Why It Works
- Letting the pasta dough rest allows the flour to hydrate better, making it smoother. It also lets the gluten bonds relax, making the dough easier to roll into its signature shape.
- Making your own sausage with ground pork allows you to hone the flavor to align the ragù more closely to the real thing.
- Finely-ground semolina flour ensures smooth, shapeable malloreddus.
Sardinia is a craggy island located just off the knee of Italy’s boot. And, as an island, seafood holds sway, but retreat inland and you’ll find a rich, farm-centered cuisine made up of hard durum wheat, mutton, sheep’s milk cheese, and wiry-haired porco sardo, a native breed of pig.
Malloreddus alla campidanese―pasta tossed in a rich ragù of tomato, fatty Sardinian pork sausage, and a native sherry-like wine called vernaccia di Oristano―is a taste of this inland cuisine (Campidanese refers to the style of the sauce, and is named after a plain on the island). While every family has their own iteration, the dish generally consists of little ridged pasta nuggets―the malloreddus―that are made from finely-ground semolina flour. Many recipes and restaurants refer to this pasta as Sardinian gnocchi (“gnochetti sardi”), although if you are expecting pillowy, light potato gnocchi, you are in for a surprise; instead, this style of pasta is chewy and toothsome. The ragù that the gnocchi are served in is imbued with saffron, which some postulate arrived on Sardinian shores eons ago, during trade with the Pheonicians; although the saffron crocus is still grown by Sardinian farmers today.
The dish is finished with lashings of fudgy-textured, salty-sweet Pecorino Sardo, which Letitia Clark, author of the Sardinian cookbook Bitter Honeyexplained is very different from the mass-produced Pecorino Romano often found in supermarkets in the US (which is often crumbly, dry, and decidedly not fudgy in texture).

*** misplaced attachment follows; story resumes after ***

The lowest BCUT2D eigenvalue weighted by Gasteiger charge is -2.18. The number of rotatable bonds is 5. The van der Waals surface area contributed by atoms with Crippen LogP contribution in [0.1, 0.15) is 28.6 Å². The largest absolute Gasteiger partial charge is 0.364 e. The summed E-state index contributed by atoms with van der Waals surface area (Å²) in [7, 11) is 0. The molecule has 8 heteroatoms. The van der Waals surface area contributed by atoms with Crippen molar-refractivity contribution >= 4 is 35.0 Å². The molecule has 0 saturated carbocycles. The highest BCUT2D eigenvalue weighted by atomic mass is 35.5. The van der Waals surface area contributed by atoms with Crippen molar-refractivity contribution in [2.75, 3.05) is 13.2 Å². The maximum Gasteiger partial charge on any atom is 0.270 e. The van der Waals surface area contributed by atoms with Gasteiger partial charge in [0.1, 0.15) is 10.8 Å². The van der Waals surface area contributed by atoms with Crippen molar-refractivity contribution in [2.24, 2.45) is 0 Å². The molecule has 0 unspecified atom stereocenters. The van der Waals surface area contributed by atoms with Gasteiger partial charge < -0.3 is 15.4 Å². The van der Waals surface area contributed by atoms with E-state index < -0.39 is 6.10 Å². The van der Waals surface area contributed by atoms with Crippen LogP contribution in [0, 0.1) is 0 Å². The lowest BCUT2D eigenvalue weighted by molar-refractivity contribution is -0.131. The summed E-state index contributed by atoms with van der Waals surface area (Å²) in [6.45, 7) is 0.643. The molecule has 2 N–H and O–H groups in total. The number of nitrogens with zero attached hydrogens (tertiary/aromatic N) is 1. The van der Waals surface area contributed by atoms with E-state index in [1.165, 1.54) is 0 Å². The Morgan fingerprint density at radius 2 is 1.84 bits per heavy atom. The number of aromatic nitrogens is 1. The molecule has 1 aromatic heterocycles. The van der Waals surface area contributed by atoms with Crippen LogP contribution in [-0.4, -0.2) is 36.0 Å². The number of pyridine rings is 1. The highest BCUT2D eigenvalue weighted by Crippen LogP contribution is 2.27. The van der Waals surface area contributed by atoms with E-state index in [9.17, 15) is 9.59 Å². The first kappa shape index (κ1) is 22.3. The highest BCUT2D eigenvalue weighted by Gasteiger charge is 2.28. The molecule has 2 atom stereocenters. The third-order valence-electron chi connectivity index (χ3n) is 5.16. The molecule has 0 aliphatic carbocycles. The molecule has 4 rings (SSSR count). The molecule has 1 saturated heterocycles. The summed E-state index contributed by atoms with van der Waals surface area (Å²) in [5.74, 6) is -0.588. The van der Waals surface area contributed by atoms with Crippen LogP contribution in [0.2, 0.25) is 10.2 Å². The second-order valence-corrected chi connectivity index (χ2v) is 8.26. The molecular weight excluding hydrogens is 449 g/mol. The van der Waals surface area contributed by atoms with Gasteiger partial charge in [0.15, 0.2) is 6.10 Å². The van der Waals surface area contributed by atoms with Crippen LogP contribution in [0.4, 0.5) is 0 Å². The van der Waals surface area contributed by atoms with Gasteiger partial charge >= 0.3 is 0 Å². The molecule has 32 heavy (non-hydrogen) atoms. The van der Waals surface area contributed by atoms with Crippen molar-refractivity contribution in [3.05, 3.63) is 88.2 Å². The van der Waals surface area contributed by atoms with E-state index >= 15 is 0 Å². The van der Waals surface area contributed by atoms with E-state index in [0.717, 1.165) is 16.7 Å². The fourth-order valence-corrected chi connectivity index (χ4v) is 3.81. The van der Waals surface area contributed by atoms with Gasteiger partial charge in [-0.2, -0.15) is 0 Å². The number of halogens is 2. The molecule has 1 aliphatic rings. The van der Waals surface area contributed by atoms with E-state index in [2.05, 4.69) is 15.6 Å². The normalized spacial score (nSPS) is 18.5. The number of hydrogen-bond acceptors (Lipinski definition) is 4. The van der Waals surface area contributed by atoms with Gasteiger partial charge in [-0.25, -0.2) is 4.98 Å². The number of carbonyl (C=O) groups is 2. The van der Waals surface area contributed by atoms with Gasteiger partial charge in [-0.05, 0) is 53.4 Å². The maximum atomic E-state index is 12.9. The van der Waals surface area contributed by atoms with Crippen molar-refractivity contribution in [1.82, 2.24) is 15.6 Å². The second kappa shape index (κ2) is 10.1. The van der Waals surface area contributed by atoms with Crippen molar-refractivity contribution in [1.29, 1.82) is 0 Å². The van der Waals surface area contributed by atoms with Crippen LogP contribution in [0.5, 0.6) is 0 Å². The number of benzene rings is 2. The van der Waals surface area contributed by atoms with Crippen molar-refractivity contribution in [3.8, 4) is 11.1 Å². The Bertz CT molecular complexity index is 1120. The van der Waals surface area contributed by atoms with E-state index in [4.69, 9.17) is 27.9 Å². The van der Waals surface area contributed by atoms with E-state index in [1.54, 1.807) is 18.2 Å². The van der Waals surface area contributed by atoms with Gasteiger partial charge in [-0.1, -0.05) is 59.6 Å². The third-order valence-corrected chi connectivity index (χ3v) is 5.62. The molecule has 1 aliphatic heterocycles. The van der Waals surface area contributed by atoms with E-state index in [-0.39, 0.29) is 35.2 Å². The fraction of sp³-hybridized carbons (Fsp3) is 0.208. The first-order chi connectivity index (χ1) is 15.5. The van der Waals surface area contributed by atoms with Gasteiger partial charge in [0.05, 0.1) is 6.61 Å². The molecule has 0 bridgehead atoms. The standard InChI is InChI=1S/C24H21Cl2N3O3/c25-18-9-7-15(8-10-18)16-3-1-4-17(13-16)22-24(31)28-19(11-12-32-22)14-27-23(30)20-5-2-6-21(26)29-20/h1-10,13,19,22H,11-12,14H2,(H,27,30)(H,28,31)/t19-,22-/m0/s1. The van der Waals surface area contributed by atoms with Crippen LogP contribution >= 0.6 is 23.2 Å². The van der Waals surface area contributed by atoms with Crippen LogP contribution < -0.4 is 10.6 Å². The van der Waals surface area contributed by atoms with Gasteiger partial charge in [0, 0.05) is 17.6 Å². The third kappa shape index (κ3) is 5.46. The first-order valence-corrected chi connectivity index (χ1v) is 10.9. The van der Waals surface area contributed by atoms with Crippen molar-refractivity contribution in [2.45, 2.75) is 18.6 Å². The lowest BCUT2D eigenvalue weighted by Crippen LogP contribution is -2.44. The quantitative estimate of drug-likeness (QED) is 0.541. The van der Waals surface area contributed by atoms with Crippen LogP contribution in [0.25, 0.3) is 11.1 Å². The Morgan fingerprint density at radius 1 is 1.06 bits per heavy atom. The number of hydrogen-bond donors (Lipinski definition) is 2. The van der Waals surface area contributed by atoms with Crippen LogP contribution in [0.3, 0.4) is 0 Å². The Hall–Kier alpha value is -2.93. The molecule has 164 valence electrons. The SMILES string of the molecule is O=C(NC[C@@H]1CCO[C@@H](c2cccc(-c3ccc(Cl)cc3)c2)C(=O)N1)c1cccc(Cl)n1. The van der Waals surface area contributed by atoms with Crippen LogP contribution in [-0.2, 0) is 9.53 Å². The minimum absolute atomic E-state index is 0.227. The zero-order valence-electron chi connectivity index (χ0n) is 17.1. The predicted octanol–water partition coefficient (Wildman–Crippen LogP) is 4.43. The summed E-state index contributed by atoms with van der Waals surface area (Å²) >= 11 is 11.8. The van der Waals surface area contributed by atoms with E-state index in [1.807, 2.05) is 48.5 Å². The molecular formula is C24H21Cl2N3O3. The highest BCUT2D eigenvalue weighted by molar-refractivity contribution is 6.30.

When developing this recipe, I wanted to be cognizant of this dish’s terroir, but I also wanted to make it accessible, since most of us won’t be able to get fresh Sardinian pork sausage, and since it can be difficult to find Sardinian wine , Pecorino Sardo, or even Clark’s preferred Sardinian brand of whole canned tomatoes—Antonella (which you can purchase online, though with a hefty shipping fee). While I’ve referenced most of these traditional ingredients in the recipe (save for the sausage), I’ve also provided some informed substitutions that will get you pretty close to the real deal. For example, I had trouble finding a local source for vernaccia di Oristano, so instead, I turned to fino sherry; this is the driest of the sherries and lends the requisite nutty, slightly sweet notes without making the sauce saccharine. But if you can get your hands on some vernaccia di Oristano (you can source it online) all the more power to you.
For the tomatoes, if you want a very authentic sauce, you can go ahead and buy the Alessi brand that Clark uses and recommends. I experimented with a few different brands of whole canned tomatoes I found at my local grocery store before settling on Alessi DOP whole peeled San Marzano tomatoes with basil; they were a nice balance of sweet and tangy, and melted nicely into the sauce; other brands like Muir Glen were watery and left hard chunks of tomato. For best results, go for any good-quality brand of whole-canned tomatoes: DeLallo, Gustiamo’s, Mutti, and Bianco di Napoli are a few options. And if you can’t find Pecorino Sardo (although you can buy it online and at specialty cheese counters, if you’re willing to search), I found that good-quality Parmigiano-Reggiano, which has a similar sweet-salty taste, works. Orthodox, no, but it’s the closest thing most of us can easily get.